‘Arachne’, by Nina MacLaughlin
Less than a 15-minute read.
Thinking about adaptations and ‘writing back’…
This story is an adaptation of the myth of Minerva (Roman Goddess of poetry, medicine, wisdom, strategic warfare, commerce, weaving, and the crafts) and her interactions with a mortal named Arachne. In the myth, Minerva punishes Arachne for challenging the Gods, by turning her into a spider. This adaptation is told from the point of view of Arachne, the human victim in the myth. As in the myth, which corresponds with the Greek Tragedy genre, hubris is the cause of Arachne’s downfall; people tell her she’s an incredible weaver, and she knows it, so agrees to compete against Minerva.
The Greek and Roman myths are all about conflict between the Gods, and with the humans – whenever the humans tried to challenge the Gods, in many cases simply for wanting autonomy, they were put back in their place in creative and brutal ways. So, these myths are perfect for ‘writing back’, and making a social/political comment on, or protest about, our modern societies, which is what this story does. In this story, the theme of poverty as oppression is explored, as Arachne points out that the benefit of being rich is not just money, but the ‘options’ wealth affords; however, this system keeps the poor from being able to move out of poverty. The word ‘options’ is repeated five times just in that short section, while ‘rich’ and ‘poor’ are contrasted. The metaphor of a ‘big white wall’ is used to describe the moment when the limited options run out, which results in the ‘end’ of a person; use of the colour white here implies to me that these options are linked to race, indicative of the institutional racism prevalent in the West.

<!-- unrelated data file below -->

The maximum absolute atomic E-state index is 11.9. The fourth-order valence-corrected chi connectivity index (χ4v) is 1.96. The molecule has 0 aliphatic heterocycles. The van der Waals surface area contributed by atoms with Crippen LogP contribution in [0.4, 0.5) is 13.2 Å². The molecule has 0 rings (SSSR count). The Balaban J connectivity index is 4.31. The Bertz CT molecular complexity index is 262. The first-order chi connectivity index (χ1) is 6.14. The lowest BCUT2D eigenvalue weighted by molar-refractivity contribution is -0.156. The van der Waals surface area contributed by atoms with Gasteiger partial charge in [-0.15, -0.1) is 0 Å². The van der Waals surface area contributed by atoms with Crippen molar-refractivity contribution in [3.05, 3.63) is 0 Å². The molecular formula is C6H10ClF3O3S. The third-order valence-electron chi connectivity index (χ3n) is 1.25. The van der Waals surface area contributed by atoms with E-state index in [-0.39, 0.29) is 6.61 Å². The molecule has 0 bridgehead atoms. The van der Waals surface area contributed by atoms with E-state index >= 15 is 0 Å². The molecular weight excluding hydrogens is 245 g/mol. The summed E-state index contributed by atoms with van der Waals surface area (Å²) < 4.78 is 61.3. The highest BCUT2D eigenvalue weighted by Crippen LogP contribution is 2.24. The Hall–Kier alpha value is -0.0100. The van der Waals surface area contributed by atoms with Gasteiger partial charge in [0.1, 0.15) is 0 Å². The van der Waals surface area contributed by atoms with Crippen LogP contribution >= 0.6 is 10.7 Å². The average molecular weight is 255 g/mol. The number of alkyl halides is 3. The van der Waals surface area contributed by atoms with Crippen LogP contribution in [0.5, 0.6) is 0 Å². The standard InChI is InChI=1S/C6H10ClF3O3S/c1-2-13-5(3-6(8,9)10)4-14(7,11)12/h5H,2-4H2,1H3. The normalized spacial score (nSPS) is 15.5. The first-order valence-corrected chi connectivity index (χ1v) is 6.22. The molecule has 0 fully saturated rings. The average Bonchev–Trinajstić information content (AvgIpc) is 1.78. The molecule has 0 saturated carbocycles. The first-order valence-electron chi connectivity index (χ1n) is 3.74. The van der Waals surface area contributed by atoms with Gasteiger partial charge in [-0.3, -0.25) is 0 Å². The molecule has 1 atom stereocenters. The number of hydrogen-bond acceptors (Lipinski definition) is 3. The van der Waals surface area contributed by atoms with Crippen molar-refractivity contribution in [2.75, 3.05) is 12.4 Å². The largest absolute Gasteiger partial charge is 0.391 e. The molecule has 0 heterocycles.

The ‘white walls’ that Arachne’s peers hit could all be read as metaphors for the modern-day situations faced by so many impoverished people of the US (where the author is from): we see some of Arachne’s peers go to prison or be ‘killed by the police’; one ‘kept drinking from this one well we knew had the poisons, but she drank anyway’ – this might suggest drug use, or the consequences of environmental disaster or lack of environmental care; Gloria dies because she can’t afford medical treatment; Sylvia, unable to continue her struggles, commits suicide.
The story is a mixture of modern and ancient elements. For example, Arachne is a weaver, taught by her father to use a loom, but the names of her peers suggest a modern setting, and a melting pot of ethnic backgrounds (Eagle, Paulo, Kevin, Gloria). The story uses a combination of mild street slang, and language hinting at the ancient provenance of the myth, e.g. ‘on the block, from the village’.
I love how this story ends; it’s a big ‘fuck you’ to Minerva. The original myths existed to warn humans (especially women) not to challenge the status quo, but in ‘writing back’ to the myth, MacLaughlin challenges the ideas that the weak can’t win their battles with those in power, and that the balance of power can’t shift.
I’m a fan of adaptations, especially fairy tales and myths, so reading and analysing this short story has made me think about the possibilities available to me as the basis for my own social/political protest writing.